Secondly, There is in such a case a defect in the eye. As the feebleness of grace and the prevalence of corruption, obscures the object; so it enfeebles the sight. Corruption in the soul darkens the sight as to all spiritual objects, of which grace is one. Sin is like some distempers of the eyes, that make things to appear of different colours from those which properly belong to them; or, like other distempers that put the mouth out of taste, so as to disable it from distinguishing good and wholesome food from bad, but every thing tastes bitter. Men in a corrupt and carnal frame, have their spiritual senses in but a poor plight for judging and distinguishing spiritual things.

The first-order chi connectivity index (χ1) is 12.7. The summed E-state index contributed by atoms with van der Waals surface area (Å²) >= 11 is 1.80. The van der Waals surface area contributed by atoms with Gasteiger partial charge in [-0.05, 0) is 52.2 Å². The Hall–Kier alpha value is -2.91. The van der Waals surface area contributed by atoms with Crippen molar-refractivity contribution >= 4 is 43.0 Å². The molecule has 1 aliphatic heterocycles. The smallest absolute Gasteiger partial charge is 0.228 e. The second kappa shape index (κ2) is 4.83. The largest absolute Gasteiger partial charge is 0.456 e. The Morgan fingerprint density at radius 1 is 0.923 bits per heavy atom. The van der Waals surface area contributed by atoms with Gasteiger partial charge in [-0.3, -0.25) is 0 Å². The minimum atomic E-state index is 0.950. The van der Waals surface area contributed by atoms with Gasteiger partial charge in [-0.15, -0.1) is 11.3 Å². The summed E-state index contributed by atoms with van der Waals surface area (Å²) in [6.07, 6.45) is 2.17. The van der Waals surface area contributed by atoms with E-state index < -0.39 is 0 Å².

For these reasons, no signs that can be given will actually satisfy persons in such a case. Let the signs given be never so good and infallible, and clearly laid down, they will not serve them. It is like giving a man rules how to distinguish visible objects in the dark the things themselves may be very different, and their dif ference may be very well and distinctly described to him; yet all is insufficient to enable him to distinguish them, because he is in the dark. And therefore many persons in such a case spend time in a fruitless labour, in poring on past experiences, and examining themselves by signs which they hear laid down from the pulpit, or read in books. There is other work for them to do, which, while they neglect, all their self-examinations are like to be in vain, if they should spend never so much time in them. The accursed thing is to be destroyed from their camp, and Achan to be slain; and until this be done they will be in trouble. It is not God's design that men should obtain assurance in any other way, than by mortifying corruption, increasing in grace, and obtaining the lively exercises of it. And although self-examination be a duty of great use and importance, and by no means to be neglected; yet it is not the principal means, by which the saints do get satisfaction of their good estate. Assurance is not to be obtained so much by self-examination, as by action. The apostle Paul sought assurance chiefly this way, even by forgetting the things that were behind, and reaching forth unto those things that were before, pressing towards the mark for the prize of the high calling of God in Christ Jesus; if by any means he might attain unto the resurrection of the dead. And it was by this means chiefly that he obtained assurance, 1 Cor. ix. 26. I therefore so run, as not uncertainly. He obtained assurance of winning the prize more by run